the route he is to take, nor will I, by my words, cause him to go astray. On an occa- 
sion like this not everyone can talk to spirits (spirits of departed people); not every- 
one can do it. My grandfather obtained the right to speak to them and handed it 
down to my father, and he in turn gave it to me. Now I will tell the spirit of the 
departed the right road to take and I will not cause him to stumble. I shall breathe 
upon the spirit of the departed, and I wish all those present to do the same. It 
is said that for those who do not make this sound it is a sign that they will die soon. 
Now all of you say it. 

Then he says "Tia-a" and "ha-a," and all join with him in repeat- 
ing it. 

Then he speaks again (addressing the spirit of the departed) : 

I suppose you are not far away, that indeed you are right behind me. Here is the 
tobacco and here is the pipe which you must keep in front of you as you go along. 
Here also is the fire and the food which your relatives have prepared for your journey. 
In the morning when the sun rises you are to start. You will not have gone very 
far before you come to a wide road. That is the road you must take. As you go 
along you will notice something on your road. Take your war club and strike it and 
throw it behind you. Then go on without looking back. As you go farther you 
will again come across (some obstacle). Strike it and throw it behind you and do 
not look back. Farther on you will come across some animals, and these also you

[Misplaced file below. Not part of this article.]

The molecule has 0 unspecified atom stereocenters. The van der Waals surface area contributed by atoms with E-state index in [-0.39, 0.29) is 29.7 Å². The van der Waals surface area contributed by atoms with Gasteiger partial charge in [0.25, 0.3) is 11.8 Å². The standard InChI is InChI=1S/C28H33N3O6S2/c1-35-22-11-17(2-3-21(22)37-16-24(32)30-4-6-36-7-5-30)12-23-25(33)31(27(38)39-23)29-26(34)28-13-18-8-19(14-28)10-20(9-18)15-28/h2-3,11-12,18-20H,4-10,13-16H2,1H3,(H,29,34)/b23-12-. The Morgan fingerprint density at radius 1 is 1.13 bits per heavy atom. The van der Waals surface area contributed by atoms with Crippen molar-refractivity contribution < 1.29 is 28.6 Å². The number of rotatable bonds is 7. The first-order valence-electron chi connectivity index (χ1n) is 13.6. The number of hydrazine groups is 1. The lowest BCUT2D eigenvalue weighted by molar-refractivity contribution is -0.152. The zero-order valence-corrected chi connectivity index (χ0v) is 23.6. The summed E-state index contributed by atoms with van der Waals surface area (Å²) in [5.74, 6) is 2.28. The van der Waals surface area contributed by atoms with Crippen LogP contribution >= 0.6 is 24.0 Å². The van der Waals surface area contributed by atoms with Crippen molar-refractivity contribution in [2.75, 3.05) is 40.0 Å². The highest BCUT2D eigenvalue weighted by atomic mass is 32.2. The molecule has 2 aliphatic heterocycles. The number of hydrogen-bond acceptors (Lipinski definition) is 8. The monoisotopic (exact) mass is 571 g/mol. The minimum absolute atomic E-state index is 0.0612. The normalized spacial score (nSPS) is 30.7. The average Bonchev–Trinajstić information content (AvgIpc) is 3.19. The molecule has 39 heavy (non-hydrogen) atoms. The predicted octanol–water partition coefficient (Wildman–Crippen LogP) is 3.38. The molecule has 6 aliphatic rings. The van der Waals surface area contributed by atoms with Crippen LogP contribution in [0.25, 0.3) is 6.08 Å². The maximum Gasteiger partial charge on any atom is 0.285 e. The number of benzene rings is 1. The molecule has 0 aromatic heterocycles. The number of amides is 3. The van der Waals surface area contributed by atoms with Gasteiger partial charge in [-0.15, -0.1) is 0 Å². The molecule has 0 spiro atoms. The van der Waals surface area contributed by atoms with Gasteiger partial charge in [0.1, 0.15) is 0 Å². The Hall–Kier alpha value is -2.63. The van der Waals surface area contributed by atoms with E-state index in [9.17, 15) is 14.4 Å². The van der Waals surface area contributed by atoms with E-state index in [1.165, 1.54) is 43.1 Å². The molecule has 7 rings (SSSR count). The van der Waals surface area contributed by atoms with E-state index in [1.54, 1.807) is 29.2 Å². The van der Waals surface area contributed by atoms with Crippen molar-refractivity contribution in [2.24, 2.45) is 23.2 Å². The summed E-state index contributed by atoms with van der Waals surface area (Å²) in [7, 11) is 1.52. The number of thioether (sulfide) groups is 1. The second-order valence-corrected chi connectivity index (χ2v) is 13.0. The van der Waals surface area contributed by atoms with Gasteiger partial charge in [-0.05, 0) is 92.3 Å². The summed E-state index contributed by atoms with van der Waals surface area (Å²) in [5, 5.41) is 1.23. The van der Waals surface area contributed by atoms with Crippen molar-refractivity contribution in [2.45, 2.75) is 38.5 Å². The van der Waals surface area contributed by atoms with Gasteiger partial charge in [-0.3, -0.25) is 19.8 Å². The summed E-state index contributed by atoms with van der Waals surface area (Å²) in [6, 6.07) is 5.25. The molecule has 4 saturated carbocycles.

must strike and throw behind you. Then go on and do not look back. The objects 
you throw behind you will come to those relatives whom you have left behind you 
on earth. They will represent victory in war, riches, and animals for food. When 
you have gone but a short distance from the last place where you threw objects behind, 
you will come to a round lodge and there you will find an old woman. She is 
the one who is to give you further information. She will ask you, 'Grandson, what 
is your name?" This you must tell her. Then (you must say), ''Grandmother, when 
I was about to start from the earth I was given the following objects with which I was 
to act as mediator between you and the human beings (i. e., the pipe, tobacco, and 
food)." Then you must put the stem of the pipe in the old woman's mouth and say, 
"Grandmother, I have made all my relatives lonesome, my parents, my brothers, and 
all the others. I would therefore like to have them obtain victory in war and honors. 
That was my desire as I left them downhearted upon the earth. I would that they 
could have all that life which I left behind me on earth. 6 This is what they asked. 
This likewise they asked me, that they should not have to travel on this road for some 
time to come. They also asked to be blessed with those things that people are accus- 
tomed to have on earth. All this they wanted me to ask of you when I started from 
the earth. 

6 The deceased had apparently died young, and what he desires is that the difference between his years 
and the normal length of life he distributed among his relatives. He means not only the actual years but 
also whatever he would have accomplished in those years. 

144 THE WINNEBAGO TEIBE [eth. ann. 37 

"They told me to follow the four steps that would be imprinted with blue marks, 
grandmother." 'Well, grandson, you are young but you are wise. It is good. I will 
now boil some food for you. ' ' 

Thus she will speak to you and then put a kettle on the fire and boil some rice for 
you. If you eat it you will have a headache. Then she will say, "Grandson, you 
have a headache, let me cup it for you.'' Then she will break open your skull and 
take out your brains and you will forget all about your people on earth and where